House builders’ profits explode 5x in 6 years

Profits at major house builders suggest that building more affordable homes in London is possible

Currently, private developments in London are only delivering 13% of their new housing as affordable housing. Most London boroughs have a requirement that 40–50% of housing on new developments is classed as affordable.

The argument often put by the house-building lobby is that developers struggle to make a profit on their developments. The argument that follows, is that if the Mayor or other planning authorities insisted that house builders build the required amount of affordable housing, building would stop because developments would be rendered financially unviable.

Many policy makers in the capital appear to be have been captured by this argument. In conversations with officials and consultants responsible for implementing planning policies, affordable housing requirements are often described as an ‘aspiration’ that must be ‘flexibly’ to encourage development.

A recent exchange along these lines with a policymaker in City Hall prompted me to go and look at the facts.

I looked at the annual accounts of the top five house builders in the UK over the last five years. As can be seen clearly in the table below, profits have exploded. In total, the top five house builders in the UK have seen their post-tax profits rise from around £354m in 2010, to £2bn in 2015. This is an increase of 5.5x over 6 years.

What is also remarkable is that in 2010, which is a year when house prices were in decline, only one house builder in the top 5, Barratt, made a loss. The others were all making profits, even in one of the worst years in recent times for the industry.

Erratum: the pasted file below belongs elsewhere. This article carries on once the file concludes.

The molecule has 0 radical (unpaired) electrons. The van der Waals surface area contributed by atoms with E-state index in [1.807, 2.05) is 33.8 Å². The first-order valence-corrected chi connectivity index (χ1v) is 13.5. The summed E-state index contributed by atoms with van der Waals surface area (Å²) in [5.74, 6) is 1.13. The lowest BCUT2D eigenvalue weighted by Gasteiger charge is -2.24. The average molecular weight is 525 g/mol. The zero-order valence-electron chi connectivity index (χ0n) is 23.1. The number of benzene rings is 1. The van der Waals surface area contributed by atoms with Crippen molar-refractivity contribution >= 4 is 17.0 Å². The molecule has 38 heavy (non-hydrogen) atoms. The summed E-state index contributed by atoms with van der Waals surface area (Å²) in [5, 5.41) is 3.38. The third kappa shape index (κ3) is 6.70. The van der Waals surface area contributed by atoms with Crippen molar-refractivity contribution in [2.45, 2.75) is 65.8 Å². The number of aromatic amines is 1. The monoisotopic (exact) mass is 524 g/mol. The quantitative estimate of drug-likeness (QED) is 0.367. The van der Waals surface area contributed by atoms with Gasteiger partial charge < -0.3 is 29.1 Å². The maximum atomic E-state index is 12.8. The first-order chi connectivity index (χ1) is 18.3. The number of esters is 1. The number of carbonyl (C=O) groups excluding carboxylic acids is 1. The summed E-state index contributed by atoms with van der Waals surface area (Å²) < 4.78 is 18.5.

The sharp increase can be seen even more clearly in this chart which shows the cumulative profits of the top five.

Some of this profit can be explained by an increase in house building. More building means more profits. However if we look at the sales margins of developers, the amount they make on each individual sale, these too have increased sharply since the dark days of 2010. In all, house builders’ sales margins have increased by around 10% from around 15.5% to 25% on average, as can be seen by the table below.

It is also worth noting that the profits seen by Berkeley Homes are way out in front of the rest of the major house builders. One reason for is that Berkeley concentrates on London, where the out of control housing market allows for even greater profit levels.

Of course, it has to be said that these are gross numbers for a selection of developers. We can not derive any conclusions from these figures for any individual development proposal. However, these figures are a sum of the profits of many individual developments, and therefore they do suggest that the housing industry’s widespread use of the argument that thin profit margins require a reduction in affordable housing requirements may not be all that it seems.

What can be said is that profits in the house building industry are very healthy indeed, and on a policy level, there is clearly little need to reduce affordable housing requirements to encourage development. Indeed it could be said that one reason why profit levels are so high is because affordable housing obligations are not being enforced properly, and the high profits the industry is currently experiencing shows that there is clearly the potential for more affordable housing to be built.


Originally published at www.ourcity.london on November 19, 2016.

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